I started this blog as a place for candid conversations about life and career. Throughout most of my career, I trained myself to do what I thought I should do. Sometimes that included compromising my integrity. This blog is about me revisiting that thinking process and trying something new.
I recently listened to a keynote by Gary Vaynerchuck, if you don’t know who Gary is, I suggest you check him out. Gary has become a viral sensation with his no-nonsense marketing and entrepreneurial advice. Before I watched the keynote, I was stuck on what this post should be about.
Then… it clicked: fitting into my jeans.
Fitting Into My Jeans
You might be asking, what the hell that means. I promise this is not a PSA that I’m never eating junk food again (that’s never going to happen). Fitting into my jeans is about a different kind of fit. Fitting into my jeans is a lesson in how I’m training myself to “fit” the concept of living my truth and being my authentic self into all aspects of my life – I invite you to come along with me.
A Moment of Meditation
I want you to take a deep breath. Now, think about your favorite jeans* and how they make you feel. Fitting into your jeans is about finding your flow. Whether your favorite jeans offer comfort, fashion, or maybe both; the good vibes you get is what I want you to try and capture during this mini-meditation. The feeling of owning who you are. That is what fitting into your jeans is all about.
Integrity: Channeling True Blue Jeans
In less than a year, I’ll be saying closing the door on one decade and entering another. I can’t think of a better time to focus on being true to myself. The phrase ‘true blue’ stands out to me. True blue means loyal, faithful, or unchanging like the blue sky; consistent. There have been times where I’ve been too polite, passive, or even too afraid that resulted in compromising my integrity. This is why I’m working channel the authenticity of a pair of jeans. Blue jeans are blue jeans, with no apologies. Integrity works like that, too.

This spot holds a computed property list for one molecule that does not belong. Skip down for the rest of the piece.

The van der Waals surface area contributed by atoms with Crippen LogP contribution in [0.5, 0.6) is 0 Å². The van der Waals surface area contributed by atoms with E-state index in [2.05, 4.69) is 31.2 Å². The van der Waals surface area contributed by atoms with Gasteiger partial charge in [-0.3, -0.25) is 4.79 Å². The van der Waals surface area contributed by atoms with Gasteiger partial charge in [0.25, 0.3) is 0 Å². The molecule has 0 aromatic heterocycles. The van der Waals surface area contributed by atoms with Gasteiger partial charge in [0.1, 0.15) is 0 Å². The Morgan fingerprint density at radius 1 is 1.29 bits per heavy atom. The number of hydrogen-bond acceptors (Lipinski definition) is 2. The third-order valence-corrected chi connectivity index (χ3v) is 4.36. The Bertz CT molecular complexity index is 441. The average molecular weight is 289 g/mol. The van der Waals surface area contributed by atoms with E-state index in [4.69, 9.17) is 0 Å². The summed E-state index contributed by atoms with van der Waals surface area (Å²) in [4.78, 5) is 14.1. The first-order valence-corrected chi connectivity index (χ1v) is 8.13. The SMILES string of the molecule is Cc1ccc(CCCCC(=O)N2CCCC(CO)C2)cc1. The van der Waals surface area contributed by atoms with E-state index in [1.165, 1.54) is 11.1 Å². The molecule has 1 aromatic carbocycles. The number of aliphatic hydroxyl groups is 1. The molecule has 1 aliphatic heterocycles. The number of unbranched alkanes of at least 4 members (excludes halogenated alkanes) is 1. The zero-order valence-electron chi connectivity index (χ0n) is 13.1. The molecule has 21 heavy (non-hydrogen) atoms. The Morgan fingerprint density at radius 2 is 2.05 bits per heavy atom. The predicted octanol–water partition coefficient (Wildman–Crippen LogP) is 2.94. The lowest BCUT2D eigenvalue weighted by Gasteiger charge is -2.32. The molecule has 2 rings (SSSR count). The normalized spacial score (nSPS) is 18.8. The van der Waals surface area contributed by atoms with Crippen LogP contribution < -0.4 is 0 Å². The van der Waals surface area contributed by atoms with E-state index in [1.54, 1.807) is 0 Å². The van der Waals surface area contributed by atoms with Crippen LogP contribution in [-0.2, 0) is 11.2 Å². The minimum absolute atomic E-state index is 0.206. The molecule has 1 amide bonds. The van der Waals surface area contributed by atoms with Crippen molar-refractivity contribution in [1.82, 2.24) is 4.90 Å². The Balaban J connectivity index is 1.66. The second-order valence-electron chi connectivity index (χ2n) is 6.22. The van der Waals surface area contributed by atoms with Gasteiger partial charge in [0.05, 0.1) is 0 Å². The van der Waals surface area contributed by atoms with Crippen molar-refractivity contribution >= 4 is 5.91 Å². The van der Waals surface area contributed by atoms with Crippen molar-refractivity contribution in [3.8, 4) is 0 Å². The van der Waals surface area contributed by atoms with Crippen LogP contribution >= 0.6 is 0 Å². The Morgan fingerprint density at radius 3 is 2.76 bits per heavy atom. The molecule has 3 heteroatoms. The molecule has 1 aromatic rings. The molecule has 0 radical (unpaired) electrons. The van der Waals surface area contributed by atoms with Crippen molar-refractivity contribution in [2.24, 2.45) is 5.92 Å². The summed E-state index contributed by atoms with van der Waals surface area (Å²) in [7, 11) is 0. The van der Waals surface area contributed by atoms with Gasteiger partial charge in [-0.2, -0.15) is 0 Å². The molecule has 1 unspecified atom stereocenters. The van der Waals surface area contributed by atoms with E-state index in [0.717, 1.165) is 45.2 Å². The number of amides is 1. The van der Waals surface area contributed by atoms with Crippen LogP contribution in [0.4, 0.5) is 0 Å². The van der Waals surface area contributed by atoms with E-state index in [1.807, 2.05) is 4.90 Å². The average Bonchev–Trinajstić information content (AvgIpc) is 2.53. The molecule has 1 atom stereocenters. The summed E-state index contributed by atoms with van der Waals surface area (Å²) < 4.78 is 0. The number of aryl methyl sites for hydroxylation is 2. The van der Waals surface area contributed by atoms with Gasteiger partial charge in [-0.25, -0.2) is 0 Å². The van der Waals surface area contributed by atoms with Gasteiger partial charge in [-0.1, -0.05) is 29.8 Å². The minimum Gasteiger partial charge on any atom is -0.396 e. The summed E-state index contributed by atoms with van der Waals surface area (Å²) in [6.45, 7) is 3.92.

There have been times where I’ve been too polite, passive, or even too afraid that resulted in compromising my integrity.
Fit Over Fashion
‘Fitting into my jeans’ is an all-encompassing phrase for being true to yourself. I associate jeans with when I was starting out in marketing. I had just started a new job and I decided to wear jeans on my first day. During the interview process, HR confirmed jeans were allowed and I saw people in the company wearing jeans during some of my time on-site. My first day, I met my team, they were all dressed in khakis or dresses – no jeans in sight, except my own.
I got this awful feeling in the pit of my stomach, ‘Am I underdressed?’ I thought. I sent a message to HR asking (again) if it was okay to wear jeans. I received a friendly, resounding yes, and that helped to ease my worries. That said, it didn’t take long for me to realize that my jeans were only the beginning of a bad “fit”.
A Small Test of Integrity
I’ve been on my share of interviews since then. Every time I’ve gone on an interview since – it’s in jeans. Wearing jeans in an interview has become a small “test” of integrity for me. It forces to face the possibility that I might be underdressed. I know I work harder in jeans. I’m not fussing with skirts that are riding up or trying to smooth wrinkles on my slacks.
A few years ago, I participated in Insights Training, a personality training, where I answered questions designed to provide insight into my personality. Following the questionnaire, me and my coworkers had a day of training exercises focused on how personalities and relationships workplace. During the training, everyone received a personal profile (which was surprisingly accurate). The personal profile noted that my ideal environment includes a few rigid rules on dress code. I’m sure my mother wouldn’t be surprised, she still jokes about how as a small child I would need accommodations and tweaks to my school outfits. For context, I wore the same uniform to school every day. Maybe there’s something to be said about my work habits.
Lesson 1: Breaking In a New Pair of Jeans
I feel like I’m at a place in my life, where I need a refresher on integrity. Like breaking in a new pair of jeans, you need time to get comfortable and have them acclimate to your body. I am going to be “breaking in” integrity. Some of the best legal advice I ever received was not to take or pursue a case based on principle. Legal advice aside, it’s time for me to acknowledge what I’ve left on the table by compromising my principles.
How am I going to do this? First off, I’m starting with radical candor, this idea was written about by Kim Scott – and it focuses on being honest and empathetic.
*Note: For me, it’s jeans, for you it could be yoga pants, sweatpants, skirts, dresses, etc.